Date of this Version


Document Type

Journal Article

Grant Number

Australian National Health and Medical Research Council (Early Career Fellowship No. 1013390, Australia Fellowship No. 527500 and Centre for Research Excellence No. 1044904

Publication Details

Published version

Bell, K. J. L., McCullough, A., Del Mar, C., & Glasziou, P. (2017). What's the uptake? Pragmatic RCTs may be used to estimate uptake, and thereby population impact of interventions, but better reporting of trial recruitment processes is needed. BMC Medical Research Methodology, 17(1), [174].

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Copyright © The Author(s). 2017

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Creative Commons Attribution 4.0 License
This work is licensed under a Creative Commons Attribution 4.0 License.





Effectiveness of interventions in pragmatic trials may not translate directly into population impact, because of limited uptake by clinicians and/or the public. Uptake of an intervention is influenced by a number of factors.


We propose a method for calculating population impact of clinical interventions that accounts for the intervention uptake. We suggest that population impact may be estimated by multiplying the two key components: (1) the effectiveness of the intervention in pragmatic trials (trial effect); and, (2) its uptake in clinical practice. We argue that participation rates in trials may be a valid proxy for uptake in clinical practice and, in combination with trial effectiveness estimates, be used to rank interventions by their likely population impact. We illustrate the method using the example of four interventions to decrease antibiotic prescription for acute respiratory infections in primary care: delayed prescribing, procalcitonin test, C-Reactive Protein, shared decision making.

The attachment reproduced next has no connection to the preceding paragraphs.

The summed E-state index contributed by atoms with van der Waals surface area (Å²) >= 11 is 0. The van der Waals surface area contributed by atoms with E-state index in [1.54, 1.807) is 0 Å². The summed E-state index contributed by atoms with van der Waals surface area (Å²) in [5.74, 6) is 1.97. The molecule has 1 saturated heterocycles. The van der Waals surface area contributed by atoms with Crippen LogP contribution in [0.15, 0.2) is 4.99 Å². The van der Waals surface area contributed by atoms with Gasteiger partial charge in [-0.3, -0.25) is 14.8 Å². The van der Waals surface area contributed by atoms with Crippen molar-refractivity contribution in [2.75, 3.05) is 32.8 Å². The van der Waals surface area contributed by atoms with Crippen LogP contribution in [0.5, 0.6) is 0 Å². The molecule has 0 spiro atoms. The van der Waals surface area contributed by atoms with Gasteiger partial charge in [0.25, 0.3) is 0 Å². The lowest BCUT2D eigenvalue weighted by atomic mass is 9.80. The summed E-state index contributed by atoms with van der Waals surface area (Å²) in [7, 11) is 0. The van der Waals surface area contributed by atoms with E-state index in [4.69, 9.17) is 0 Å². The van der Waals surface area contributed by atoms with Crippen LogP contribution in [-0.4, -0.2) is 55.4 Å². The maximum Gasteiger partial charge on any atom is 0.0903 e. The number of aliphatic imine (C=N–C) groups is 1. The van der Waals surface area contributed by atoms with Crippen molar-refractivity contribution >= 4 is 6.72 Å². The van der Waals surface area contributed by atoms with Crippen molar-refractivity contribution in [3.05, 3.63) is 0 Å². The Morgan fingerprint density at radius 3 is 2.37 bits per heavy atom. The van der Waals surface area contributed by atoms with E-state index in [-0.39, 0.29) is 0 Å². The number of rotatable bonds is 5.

In order to estimate uptake of interventions from trial data we need detailed reporting on the recruitment processes used for clinician participation in the trials. In the antibiotic prescribing example, between 75 and 91% of the population would still be prescribed or consume antibiotics because effective interventions were not taken up. Of the four interventions considered, we found that delayed prescribing would have the highest population impact and shared decision making the lowest.


Estimates of uptake and population impact of an intervention may be possible from pragmatic RCTs, provided the recruitment processes for these trials are adequately reported (which currently few of them are). Further validation of this method using empirical data on intervention uptake in the real world would support use of this method to decide on public funding of interventions.

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